Anyone who's been part of a founding team will empathize with the experience of boot strapping. Funding (if and when it comes) is sweet, but you can never quite shake intolerance for wastefulness and the joy that comes from frugality. I respect team members that understand the importance of being efficient with budgets. The penny pincher questions every purchase and never commits to a cost without first considering the alternative options. He or she is creative with budgets, doesn't spend unnecessarily and understands the difference between need and want (and is accepting of the difference). The penny pincher personality trait speaks volumes to me—it means he or she cares about the long-term health of my company and is committed to getting me there.

6. The Social Butterfly

When there's work to be done it's tempting to create a vacuum. The earphones go on, the chat is switched off, and the body language shouts, "do not disturb." Removing distraction is a vital strategy in getting meaningful work done. Yet, what happens when there's always work to be done? These individual cells of silence can kill company morale when repeated over the long term. Never underestimate the importance of creating strong morale and a fun culture. The person with the ability to create connections among team members, laugh at themselves and others, and shift perspective at the right time, is an essential ingredient to a happy team.

A range of complementary personalities will lend your office a diversity of perspectives—and help you solve the hiring puzzle.

Jon Stein is the founder and CEO of Betterment. Passionate about helping people make smart decisions with their money, he founded the online brokerage in 2008. His interests lie at the intersection of behavior, psychology, and economics.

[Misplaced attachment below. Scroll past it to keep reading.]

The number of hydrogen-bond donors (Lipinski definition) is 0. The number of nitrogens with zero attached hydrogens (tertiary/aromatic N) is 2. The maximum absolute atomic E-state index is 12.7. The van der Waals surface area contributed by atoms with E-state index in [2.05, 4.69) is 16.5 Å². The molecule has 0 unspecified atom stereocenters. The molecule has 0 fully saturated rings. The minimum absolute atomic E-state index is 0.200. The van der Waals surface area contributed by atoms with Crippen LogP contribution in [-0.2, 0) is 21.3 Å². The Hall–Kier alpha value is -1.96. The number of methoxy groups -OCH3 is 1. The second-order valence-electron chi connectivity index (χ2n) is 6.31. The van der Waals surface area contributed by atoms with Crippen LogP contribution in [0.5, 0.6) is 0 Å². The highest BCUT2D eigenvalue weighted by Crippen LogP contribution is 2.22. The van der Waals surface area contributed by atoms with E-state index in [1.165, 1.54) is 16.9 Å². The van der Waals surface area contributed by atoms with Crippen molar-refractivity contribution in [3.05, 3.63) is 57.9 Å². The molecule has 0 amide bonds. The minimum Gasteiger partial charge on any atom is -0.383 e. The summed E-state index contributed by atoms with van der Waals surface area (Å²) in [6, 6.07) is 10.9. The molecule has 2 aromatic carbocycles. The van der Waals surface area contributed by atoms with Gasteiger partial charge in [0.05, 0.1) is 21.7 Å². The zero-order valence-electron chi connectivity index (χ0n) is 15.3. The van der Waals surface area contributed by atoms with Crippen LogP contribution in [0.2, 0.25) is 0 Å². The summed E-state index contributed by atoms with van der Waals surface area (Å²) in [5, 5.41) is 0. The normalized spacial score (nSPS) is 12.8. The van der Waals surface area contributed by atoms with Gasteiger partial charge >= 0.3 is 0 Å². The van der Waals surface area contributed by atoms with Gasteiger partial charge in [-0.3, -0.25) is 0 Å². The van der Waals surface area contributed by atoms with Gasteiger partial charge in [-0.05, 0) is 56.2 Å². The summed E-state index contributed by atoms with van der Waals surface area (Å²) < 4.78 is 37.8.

For more thoughts from Jon, read why Your Startup Is A Tribe (And Your Customers Are Members, Too).

[Image: Flickr user I,Timmy]

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  • Lindsay Evans

    This is a fascinating list of the different people that would comprise a good start-up team. I find myself agreeing in all of them but wondering if there are even more personalities needed. And that only takes care of the human aspect too. Here's an article which discusses more on what a start-up needs, http://smallbusiness.printplac....

  • Lori Collerman

    Great article! I think the key message here is the value of diversity. A team of all the same type of personalities will bring the same input, but a business needs a variety of skills, talent, and abilities. If you have six staff who all want to create their own dream, none will become reality. If you have six staff who all just want routine work, then the innovations necessary for success won't happen. You can see from this article that everyone brings something different like pieces of a puzzle, and when fitted together, a complete picture or vision is realized.

  • Ara ohanian

    Jon, I’ve run a number of start-ups myself and there’s only one think you need to worry about – cash flow! But seriously, I like your list and I agree it’s easy to forget the balance of abilities you need when you’re starting out. I’d only make one slight change to the list – in a start up there's no room for passengers. Everyone has to be a workhorse.

  • Guillermo Ginesta

    I feel that some of these can be overlapping. A dreamer can be a social butterfly, and the manager can be a builder too.

  • Luanne Tierney

    Whether you are a start-up or an established company, all work, and no play can lead to burn out. When that happens, employees, products and companies all suffer. One of the most important personalities to have on board is what I call "The Balancer:" someone who reminds you  to add a little time to your day just for you, and not 12 hours non stop for the company. "The Balancer" is the one who lets us all know that taking even a half-hour just for "me time" can help us all recharge and come back with more energy and focus. Luanne Tierney